Pour le journal indien DNA, c'est un problème culturel...(sauf qu'il y a erreur: Sarkozy espère ici faire sa première visite diplomatique avec Carla Bruni en Inde....et le protocole est lui aussi rigoureux en Europe).

"Differing cultural mores can pose giant headaches when foreign VIPs come calling. The news that France’s swinging, twice-divorced President, Nicolas Sarkozy, wants to bring his new supermodel girlfriend, Carla Bruni, with him when he drops in to attend our Republic Day parade has sent prurient prickles and apprehensive shivers rippling through the ruling establishment.

How do you slot someone who’s not a wife, not even a fiancée? No problem, if you’re French. They even have a term for their Presidents, most of who have had a long line in mistresses. They refer to them as ‘lapin chaud” or hot rabbit.

But in India, we’re more squeamish. The official line is that it’s up to the French to decide Bruni’s label. If they want her handled as spouse, the government will lay out the official red carpet, even seat her at the head table for the state banquet. But privately, the powers-that-be would prefer the model not to come.

They haven’t dared say so to the French, especially after we cancelled a fat defence contract, which was to be signed during the Sarkozy visit, to buy Eurocopters for the Indian Air Force. So, we’re doing what we do best, which is to speak in riddles through ongoing delicate negotiations on how to fit the President’s arm candy into the official tableau.

What’s worrying the government is the prospect of a domestic outcry from the conservative fringes. Congress circles haven’t forgotten the rightwing Hindu reaction to Rahul Gandhi’s Kerala holiday with his girlfriend. Someone slapped an FIR on him on moral grounds.

More recently, the Egyptian government got huge flak for hosting Bruni when Sarkozy took her with him for a Christmas break to Luxor. Bruni discreetly disappeared when the official leg of the French President’s trip began but it didn’t stop Egyptian lawmakers from lashing out.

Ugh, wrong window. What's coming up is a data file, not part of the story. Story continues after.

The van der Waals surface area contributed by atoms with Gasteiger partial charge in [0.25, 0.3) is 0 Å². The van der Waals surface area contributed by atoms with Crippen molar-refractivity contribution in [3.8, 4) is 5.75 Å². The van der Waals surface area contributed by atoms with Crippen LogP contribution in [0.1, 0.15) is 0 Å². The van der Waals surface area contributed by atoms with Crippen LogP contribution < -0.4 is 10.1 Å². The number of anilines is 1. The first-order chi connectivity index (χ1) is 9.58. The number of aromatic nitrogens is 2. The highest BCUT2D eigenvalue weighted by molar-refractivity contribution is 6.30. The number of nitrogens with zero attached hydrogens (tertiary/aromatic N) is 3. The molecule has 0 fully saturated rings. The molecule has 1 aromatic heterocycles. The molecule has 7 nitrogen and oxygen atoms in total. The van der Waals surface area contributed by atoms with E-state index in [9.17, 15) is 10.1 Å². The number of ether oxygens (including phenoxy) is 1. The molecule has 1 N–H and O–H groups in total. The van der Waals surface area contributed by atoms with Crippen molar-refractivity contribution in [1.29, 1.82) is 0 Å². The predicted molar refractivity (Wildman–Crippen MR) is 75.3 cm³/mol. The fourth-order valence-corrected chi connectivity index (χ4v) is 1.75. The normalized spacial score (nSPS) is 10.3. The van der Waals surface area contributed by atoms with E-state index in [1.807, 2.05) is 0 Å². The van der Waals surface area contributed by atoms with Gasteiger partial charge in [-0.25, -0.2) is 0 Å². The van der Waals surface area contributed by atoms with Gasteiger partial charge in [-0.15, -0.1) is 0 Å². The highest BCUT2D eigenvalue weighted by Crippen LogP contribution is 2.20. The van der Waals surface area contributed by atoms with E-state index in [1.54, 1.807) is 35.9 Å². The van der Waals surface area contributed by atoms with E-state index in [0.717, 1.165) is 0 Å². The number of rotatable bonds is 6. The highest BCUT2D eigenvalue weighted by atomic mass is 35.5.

Independent parliamentarian damned it as ‘official prostitution’ in a speech on the floor of the House and derided the Mubarak government for sanctioning it by extending protocol courtesies to Bruni. The Egyptian obviously found it difficult to say no but the Vatican firmly put its foot down when Sarkozy, a Roman Catholic, called on Pope Benedict.

Papal advisors are believed to have advised Sarkozy’s aides to restrict the visit to the President only. Of course, it didn’t stop the besotted leader from checking for text messages from Bruni on his mobile phone during his talks with the Pope. The French media went to town about it, much to everyone’s embarrassment.

The Chinese were more fortunate. They didn’t have to deal with painful protocol tangles. Sarkozy went to Beijing last November with his mother as his official companion. All very respectable. But China can’t boast of being home to the monument of love. Our shutterbugs are salivating at the prospect of clicking the ravishing model and Sarkozy in a clinch in front of the Taj Mahal. It beats by a yard the famous picture of a lonely Diana on the bench when her marriage to Prince Charles was collapsing.


Food for thought: The Netherlands has legalised gay marriages. How will protocol respond if a Dutch Head of State comes visiting with his/her gay spouse? As the world narrows into a global village, maybe it’s time for our moral czars to expand their minds and become more tolerant."